Initial thoughts on Comey’s testimony

Here are some of my takeaways from the Comey testimony (I missed most of it as it transpired, but have read the transcript).

First, Comey’s testimony falls far short of presenting a case that President Trump obstructed justice. (More on this below).

Second, that being so, the most important takeaway from Comey’s testimony is that Trump was never under investigation during Comey’s time as FBI director. Contrary to what many in the left-wing media are now claiming, this was a central anti-Trump talking point until now.

Third, Comey says he took President Trump’s statements about the Flynn investigation as a “direction” to drop the investigation. However, the words Comey attributes to Trump, and Comey’s subsequent conduct, render the former director’s inference highly questionable.

Stating a hope or a desired outcome, or even exerting pressure to see that outcome occur, is not issuing an order or directive. And if Comey thought he had been directed to drop an investigation, it’s quite likely he would have resigned (as he threatened to do in 2004 when he thought the Bush administration was behaving improperly — a point made by Sen. Tom Cotton), complained publicly, or complained to the Attorney General or the White House Counsel. He did not.

Comey also admitted that after Trump expressed his hope regarding the Flynn investigation, Trump never raises the matter with him again, even though the Flynn investigation continued. This suggests that, if Comey thought he had received a directive to stop the investigation, his impression turned out to be wrong. (The firing of Comey does not appear to have been about Flynn, but rather about the “cloud” over Trump’s presidency and, in particular, the director’s unwillingness to say that Trump isn’t being investigated).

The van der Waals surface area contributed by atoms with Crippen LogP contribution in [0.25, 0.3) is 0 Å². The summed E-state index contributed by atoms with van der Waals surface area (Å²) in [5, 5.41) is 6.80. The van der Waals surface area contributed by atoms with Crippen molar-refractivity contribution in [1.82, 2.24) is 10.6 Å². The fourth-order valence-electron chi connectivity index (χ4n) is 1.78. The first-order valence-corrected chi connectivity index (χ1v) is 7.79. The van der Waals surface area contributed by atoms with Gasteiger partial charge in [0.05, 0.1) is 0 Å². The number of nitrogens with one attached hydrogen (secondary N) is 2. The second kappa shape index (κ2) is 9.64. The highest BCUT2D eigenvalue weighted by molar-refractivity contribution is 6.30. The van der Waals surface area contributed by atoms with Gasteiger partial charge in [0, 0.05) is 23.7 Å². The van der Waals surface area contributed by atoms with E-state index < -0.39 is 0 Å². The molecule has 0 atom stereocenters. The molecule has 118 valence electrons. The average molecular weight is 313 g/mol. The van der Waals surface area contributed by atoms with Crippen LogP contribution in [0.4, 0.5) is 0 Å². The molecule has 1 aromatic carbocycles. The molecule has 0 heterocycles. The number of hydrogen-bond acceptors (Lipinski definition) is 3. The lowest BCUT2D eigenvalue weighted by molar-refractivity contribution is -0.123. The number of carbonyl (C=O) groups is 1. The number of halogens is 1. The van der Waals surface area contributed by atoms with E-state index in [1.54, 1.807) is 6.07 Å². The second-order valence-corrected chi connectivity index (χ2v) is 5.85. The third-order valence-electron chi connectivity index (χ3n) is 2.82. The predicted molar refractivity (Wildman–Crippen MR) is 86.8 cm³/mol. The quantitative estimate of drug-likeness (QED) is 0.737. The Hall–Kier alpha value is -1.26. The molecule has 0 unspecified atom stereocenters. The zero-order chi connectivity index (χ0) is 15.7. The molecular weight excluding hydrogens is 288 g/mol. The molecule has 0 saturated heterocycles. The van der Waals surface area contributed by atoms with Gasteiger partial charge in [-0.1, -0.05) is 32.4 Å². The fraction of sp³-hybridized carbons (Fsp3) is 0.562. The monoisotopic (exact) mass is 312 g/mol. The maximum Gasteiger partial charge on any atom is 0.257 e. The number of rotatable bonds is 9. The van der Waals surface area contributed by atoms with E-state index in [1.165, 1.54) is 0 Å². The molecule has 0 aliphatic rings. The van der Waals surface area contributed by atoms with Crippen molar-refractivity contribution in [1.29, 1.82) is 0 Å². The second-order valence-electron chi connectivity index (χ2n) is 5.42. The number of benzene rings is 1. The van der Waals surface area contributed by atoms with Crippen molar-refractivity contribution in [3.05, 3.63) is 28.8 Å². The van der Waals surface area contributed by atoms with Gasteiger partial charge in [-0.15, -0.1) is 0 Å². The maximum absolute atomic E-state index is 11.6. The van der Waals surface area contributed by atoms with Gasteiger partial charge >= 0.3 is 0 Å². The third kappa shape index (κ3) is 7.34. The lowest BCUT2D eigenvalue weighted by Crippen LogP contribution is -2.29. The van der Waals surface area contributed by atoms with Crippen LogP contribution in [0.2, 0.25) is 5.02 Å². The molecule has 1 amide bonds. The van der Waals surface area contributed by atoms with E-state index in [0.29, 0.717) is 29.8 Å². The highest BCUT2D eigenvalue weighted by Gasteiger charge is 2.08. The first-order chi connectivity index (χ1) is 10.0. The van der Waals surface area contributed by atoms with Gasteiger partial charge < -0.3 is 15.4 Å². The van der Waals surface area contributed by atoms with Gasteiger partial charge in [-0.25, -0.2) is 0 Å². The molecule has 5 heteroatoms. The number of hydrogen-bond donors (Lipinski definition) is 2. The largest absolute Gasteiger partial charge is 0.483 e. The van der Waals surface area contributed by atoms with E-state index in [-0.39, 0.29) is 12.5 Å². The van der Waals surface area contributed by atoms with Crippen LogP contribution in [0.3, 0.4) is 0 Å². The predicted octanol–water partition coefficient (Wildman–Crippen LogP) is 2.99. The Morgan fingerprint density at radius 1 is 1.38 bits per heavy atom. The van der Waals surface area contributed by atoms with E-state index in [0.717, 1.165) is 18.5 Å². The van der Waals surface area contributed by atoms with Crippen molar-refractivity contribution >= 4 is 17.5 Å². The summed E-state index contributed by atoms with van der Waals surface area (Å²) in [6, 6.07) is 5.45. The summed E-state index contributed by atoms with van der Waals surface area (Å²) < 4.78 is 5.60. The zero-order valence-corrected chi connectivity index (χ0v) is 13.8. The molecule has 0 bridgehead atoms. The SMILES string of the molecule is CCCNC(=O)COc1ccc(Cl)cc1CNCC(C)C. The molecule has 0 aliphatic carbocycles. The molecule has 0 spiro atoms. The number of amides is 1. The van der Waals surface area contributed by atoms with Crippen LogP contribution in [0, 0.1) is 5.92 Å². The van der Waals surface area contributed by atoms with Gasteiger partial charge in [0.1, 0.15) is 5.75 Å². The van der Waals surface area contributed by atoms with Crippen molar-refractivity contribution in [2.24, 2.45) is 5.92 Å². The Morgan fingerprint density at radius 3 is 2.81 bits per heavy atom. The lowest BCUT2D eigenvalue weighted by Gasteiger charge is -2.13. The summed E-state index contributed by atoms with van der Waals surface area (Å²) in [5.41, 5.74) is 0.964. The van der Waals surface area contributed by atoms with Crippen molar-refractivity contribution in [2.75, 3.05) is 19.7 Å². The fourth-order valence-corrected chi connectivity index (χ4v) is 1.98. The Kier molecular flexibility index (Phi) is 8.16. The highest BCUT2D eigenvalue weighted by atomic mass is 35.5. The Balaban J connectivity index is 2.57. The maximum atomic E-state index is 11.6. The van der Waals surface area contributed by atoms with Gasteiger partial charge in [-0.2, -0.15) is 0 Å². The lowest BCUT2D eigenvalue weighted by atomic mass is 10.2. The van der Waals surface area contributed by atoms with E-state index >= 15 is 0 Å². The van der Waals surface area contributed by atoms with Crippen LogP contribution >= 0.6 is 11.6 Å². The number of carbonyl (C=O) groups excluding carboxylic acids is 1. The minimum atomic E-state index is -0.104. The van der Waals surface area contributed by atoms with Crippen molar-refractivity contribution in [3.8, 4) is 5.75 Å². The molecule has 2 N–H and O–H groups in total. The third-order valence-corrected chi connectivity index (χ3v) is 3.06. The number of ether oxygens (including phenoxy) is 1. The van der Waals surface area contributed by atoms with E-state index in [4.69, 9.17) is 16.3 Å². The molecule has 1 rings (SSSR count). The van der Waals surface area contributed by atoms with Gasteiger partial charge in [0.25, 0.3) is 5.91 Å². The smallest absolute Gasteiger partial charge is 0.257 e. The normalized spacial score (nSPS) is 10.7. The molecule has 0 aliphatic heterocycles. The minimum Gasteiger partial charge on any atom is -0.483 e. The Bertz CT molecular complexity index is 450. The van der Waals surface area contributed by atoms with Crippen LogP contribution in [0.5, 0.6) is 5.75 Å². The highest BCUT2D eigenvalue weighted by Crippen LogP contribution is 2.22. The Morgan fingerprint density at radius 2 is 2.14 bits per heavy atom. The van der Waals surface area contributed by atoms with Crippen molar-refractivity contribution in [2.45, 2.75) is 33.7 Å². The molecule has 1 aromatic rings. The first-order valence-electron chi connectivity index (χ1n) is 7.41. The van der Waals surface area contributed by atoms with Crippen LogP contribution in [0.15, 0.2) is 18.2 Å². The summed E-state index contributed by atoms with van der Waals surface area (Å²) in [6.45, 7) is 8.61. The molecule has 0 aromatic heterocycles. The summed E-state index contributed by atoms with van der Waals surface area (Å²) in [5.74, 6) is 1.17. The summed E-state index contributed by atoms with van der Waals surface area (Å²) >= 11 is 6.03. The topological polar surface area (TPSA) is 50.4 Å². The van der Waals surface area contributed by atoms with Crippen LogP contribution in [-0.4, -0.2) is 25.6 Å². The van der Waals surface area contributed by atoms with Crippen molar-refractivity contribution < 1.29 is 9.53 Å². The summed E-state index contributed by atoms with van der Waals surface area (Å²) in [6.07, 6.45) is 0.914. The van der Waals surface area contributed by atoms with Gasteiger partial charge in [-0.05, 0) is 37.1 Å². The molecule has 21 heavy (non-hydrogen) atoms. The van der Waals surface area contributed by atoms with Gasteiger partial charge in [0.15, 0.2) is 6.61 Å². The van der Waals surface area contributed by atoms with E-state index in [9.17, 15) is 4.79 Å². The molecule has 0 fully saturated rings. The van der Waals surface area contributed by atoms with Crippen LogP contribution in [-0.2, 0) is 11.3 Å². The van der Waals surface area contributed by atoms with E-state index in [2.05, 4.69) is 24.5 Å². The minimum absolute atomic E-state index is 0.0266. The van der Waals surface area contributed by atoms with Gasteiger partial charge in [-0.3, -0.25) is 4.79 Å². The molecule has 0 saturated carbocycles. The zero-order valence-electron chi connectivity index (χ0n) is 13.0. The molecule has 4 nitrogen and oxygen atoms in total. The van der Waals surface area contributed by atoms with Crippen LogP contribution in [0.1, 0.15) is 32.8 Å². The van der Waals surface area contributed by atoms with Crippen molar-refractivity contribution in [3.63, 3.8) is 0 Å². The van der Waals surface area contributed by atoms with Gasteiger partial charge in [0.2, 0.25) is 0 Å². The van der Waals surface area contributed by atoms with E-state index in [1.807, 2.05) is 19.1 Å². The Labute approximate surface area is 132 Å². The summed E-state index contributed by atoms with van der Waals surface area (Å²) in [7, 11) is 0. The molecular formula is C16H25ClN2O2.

Fourth, it seems clear to me that Trump did pressure Comey to drop the Flynn investigation (at least insofar as it pertained to his statements about contacts with Russians). His statement of a desire to see it dropped, coupled with statements emphasizing the importance of loyalty, amounts to exerting pressure. But, as Andy McCarthy has emphasized, pressure is not obstruction. I think it was wrong for Trump to have exerted pressure on a government official investigating his friend, but it was not unlawful.

Fifth, Comey has painted an unflattering picture of President Trump’s character, including his veracity. The fact that Trump fired Comey provides a possible motive for painting that picture. However, I would not dismiss Comey’s picture on that basis.

In late 2015 and the first part of 2016, many of us formed an unflattering view of Trump’s character, including his veracity. Since that time, Trump won the Republican nomination, defeated Hillary Clinton, and has done a goodly number of conservative things, from a personnel and policy standpoint.

These accomplishments have caused some of us to regard Trump more highly than we did a year ago. However, they don’t have very much to do his character (or at least those aspects of it many of us found objectionable) and they have nothing to do with his veracity.

But Trump’s character flaws are well-known. Comey’s dim view of the president doesn’t matter much, and wouldn’t even if so many Americans didn’t take a dim view of Comey.

Thus, in the end, I don’t think Comey’s testimony will have much impact on the Trump presidency, especially if Trump can be restrained in his response. However, scandals and overblown non-scandals often unfold in unpredictable ways, making instant analysis like this post a poor guide to the future.


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